Presentation on theme: "Dr Lanyon’s Narrative The Strange Case of Dr Jekyll and Mr Hyde."— Presentation transcript:
Dr Lanyon’s Narrative The Strange Case of Dr Jekyll and Mr Hyde
Summary Notes First change in narrative voice – Utterson to Lanyon. We see a desperate and almost feverish letter from Jekyll. Upon arrival at Jekyll’s we see the symbol of the door again – Jekyll’s cabinet is locked tight much like Hyde’s door. The symbolism of the foul smelling, blood-red liquid. Hyde appears at midnight – Hyde is a creature of the night. Hyde’s description by Lanyon shows a character straining to control himself.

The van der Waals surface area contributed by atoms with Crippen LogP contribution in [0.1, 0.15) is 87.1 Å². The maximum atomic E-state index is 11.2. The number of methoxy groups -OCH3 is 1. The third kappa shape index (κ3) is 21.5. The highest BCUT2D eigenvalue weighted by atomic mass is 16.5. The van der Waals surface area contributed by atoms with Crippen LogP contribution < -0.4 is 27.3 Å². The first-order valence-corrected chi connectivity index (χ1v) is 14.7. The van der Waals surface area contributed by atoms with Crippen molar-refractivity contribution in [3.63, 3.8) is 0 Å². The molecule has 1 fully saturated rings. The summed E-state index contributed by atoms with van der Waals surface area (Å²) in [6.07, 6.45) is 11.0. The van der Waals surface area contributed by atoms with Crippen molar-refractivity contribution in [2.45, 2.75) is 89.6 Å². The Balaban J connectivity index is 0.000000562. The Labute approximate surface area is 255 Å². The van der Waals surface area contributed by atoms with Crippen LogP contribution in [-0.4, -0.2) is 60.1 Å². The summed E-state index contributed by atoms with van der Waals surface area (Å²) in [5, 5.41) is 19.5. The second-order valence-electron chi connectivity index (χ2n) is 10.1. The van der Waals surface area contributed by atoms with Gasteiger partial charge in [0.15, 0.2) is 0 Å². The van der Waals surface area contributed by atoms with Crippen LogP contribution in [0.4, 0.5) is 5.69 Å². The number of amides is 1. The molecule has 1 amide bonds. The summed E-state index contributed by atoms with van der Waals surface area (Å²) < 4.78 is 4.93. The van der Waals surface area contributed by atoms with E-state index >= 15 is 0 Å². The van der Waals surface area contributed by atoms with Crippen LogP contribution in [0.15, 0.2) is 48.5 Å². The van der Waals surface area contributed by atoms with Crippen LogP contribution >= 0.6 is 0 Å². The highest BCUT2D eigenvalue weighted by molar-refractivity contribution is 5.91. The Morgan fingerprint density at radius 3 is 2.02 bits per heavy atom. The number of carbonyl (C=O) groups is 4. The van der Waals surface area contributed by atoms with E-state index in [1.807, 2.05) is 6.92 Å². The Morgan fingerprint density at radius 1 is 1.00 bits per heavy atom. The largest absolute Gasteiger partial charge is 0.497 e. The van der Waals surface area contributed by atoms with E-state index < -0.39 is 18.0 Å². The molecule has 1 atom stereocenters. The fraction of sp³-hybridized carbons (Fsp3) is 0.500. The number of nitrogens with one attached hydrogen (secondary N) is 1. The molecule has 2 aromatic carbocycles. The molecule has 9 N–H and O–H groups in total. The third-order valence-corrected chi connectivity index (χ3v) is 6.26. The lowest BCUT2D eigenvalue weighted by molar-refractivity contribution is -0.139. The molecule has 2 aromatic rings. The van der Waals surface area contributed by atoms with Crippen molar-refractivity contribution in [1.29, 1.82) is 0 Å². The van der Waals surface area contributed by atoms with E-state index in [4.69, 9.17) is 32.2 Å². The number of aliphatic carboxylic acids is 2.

Summary Notes Lanyon believes the repulsion of Hyde lies much deeper than in just his appearance – his soul pervades his presence. Lanyon’s greed and thirst for knowledge leads to his own downfall – he must know what is going on. Hyde takes pleasure in shattering Lanyon’s narrow-minded views. Hyde/Jekyll wants to teach Lanyon a lesson about himself and humanity in general.